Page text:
If a brilliant idea begins with a spark, it needs tinder to keep burning and, eventually, to catch on. The newly launched Brigham Ignite program is designed to help kindle and advance discoveries with clinical and commercial potential. Ignite works by guiding researchers through the development process, providing not just supportive funding, but also a team of experts in licensing, product development, intellectual property, and commercialization. The team can help principal investigators take the first steps onto the translational path and beyond.
Two of those team members — Glenn Miller, PhD, and Erin McKenna, MBA — recently spoke to CRN about what makes the Brigham Ignite program unique and what they hope to accomplish through its implementation. Miller is a market sector leader for Mass General Brigham Innovation who focuses on advisory services for faculty members to increase innovation across the hospital network. McKenna is an operating partner for Amplify (formerly the Translational Innovation Fund) and is leading the translation and project management efforts for Brigham Ignite. She brings experience from her work with the Boston Biomedical Innovation Center (B-BIC) and Boston Scientific.
Can you describe what Brigham Ignite is? What distinguishes it from other resources and awards?
EM: Ignite is more than just funding. It is a program that is being built to provide support for as wide a range of innovators as we can within the Brigham, to advise and consult with them on the ideas they have and help them determine whether there are paths forward from a product development standpoint, and if there’s potential for therapeutics, diagnostics or medical-device type ideas.
Brigham develop their idea to the fullest extent possible. This is really for everyone at the Brigham — anyone who has an idea that they think they might be able to commercialize, we’re here to help them do that. We’ll walk them through the process and evaluate whether or not the idea needs further development.
Who should work with Ignite?
EM: A range of innovators that have an idea. We assess that idea and determine if there’s a potential path forward from a product development standpoint.
For some people, we may be helping them create a first prototype or complete a first experiment that would help them get a little more evidence to show that their concept is viable.
We also envision finding innovators that are a little further along. They have developed their concepts. They have some evidence that shows that it’s viable. But they need some more help to move in a product commercialization direction. And that’s where our combination of funding and expert guidance can really help, not just in developing the technology, but making sure that we’re making the connections. You need to know that you are developing your technology in a direction that people will continue to pick up and invest in further to bring it out into the world.
GM: The program is not only for those people who think they already have a great idea, but also for those who are unclear about whether or not the idea they have is commercializable. We do receive a lot of questions from people saying, ‘I’m not quite sure this is patentable, but I think this could be very useful in the practice of medicine,’ for example, or they think it could increase productivity within a hospital, or could represent a process improvement or a digital health improvement.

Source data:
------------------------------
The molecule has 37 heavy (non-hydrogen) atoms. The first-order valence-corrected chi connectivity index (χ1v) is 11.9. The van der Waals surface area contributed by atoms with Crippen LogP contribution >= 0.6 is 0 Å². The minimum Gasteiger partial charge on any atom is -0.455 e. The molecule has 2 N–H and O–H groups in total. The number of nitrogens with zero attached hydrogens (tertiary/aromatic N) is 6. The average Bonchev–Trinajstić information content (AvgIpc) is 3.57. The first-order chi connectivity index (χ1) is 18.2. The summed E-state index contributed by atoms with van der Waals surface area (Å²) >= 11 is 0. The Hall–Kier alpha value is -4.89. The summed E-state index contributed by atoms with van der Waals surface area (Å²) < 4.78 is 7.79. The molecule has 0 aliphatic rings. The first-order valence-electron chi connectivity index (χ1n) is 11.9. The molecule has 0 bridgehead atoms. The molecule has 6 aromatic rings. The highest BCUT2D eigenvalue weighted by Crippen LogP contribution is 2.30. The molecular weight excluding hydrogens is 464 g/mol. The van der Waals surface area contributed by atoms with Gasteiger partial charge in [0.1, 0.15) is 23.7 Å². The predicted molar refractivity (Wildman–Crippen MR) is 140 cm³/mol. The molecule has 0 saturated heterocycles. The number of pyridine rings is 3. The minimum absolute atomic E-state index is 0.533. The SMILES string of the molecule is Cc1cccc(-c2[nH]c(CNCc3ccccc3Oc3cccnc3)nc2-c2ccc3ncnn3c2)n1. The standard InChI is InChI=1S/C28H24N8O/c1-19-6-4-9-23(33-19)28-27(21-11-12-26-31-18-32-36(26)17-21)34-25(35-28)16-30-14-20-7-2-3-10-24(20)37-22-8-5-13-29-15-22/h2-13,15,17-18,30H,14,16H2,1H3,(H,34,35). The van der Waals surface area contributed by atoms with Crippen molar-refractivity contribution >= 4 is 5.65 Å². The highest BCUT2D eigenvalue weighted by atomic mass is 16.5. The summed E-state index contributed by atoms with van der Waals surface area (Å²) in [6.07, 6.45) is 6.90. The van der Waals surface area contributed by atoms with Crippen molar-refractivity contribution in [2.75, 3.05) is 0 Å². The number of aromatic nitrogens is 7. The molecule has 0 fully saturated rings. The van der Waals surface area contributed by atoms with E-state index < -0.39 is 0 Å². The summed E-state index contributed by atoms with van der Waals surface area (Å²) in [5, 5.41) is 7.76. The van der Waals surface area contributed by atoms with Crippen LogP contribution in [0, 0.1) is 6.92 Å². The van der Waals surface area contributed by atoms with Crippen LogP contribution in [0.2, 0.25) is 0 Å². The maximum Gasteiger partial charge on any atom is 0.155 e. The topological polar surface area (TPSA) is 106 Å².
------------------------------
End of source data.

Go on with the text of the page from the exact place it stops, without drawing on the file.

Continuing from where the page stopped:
Can you tell us more about the team?
EM: We have program managers coming in with industry product development experience to help investigators navigate the space of product development from an industry perspective. We will also have two focused licensing managers who will have their own portfolios of Brigham investigators. They will be serving to help bridge innovators to their supporting licensing manager and orient and navigate the space of thinking about innovation, disclosure, the patent process, and other types of agreements.
GM: The level of expertise of the people we’ve assembled and the years of experience they have, we’re measuring that in decades, not years. We’re bringing in heavy experience in doing out-licensing and starting new companies on the licensing side, managing industrial level programs large and small, and managing strategic approaches to commercialization and bringing products to market, from pharmaceuticals to diagnostics and devices. It’s a very broad and deep set of experience and expertise.
What are you most excited about as Ignite gets underway?
GM: I got into the biopharmaceutical business to help people and the projects I’ve done over the course of my career have been aimed mainly at helping more and more people. The opportunity with this program is that it takes the ambitions of an entire, highly innovative hospital network and activates the minds within that network to improve medical care both within and outside of the four walls of the Brigham. It’s great to help patients at the Brigham. But the really exciting thing is that our community is changing how medicine is practiced beyond our hospital through their publications, products and commercialization efforts. Supporting those efforts is what really gets me going in the morning.
EM: At B-BIC, I really enjoyed the experience of working alongside innovators that had never been exposed to product development and commercialization, to not only help them navigate the space, but also see something move forward and emerge in the form of a startup or a licensed product. I’m really excited about being able to bring that experience to more innovators within the Brigham and collaborate more deeply with others.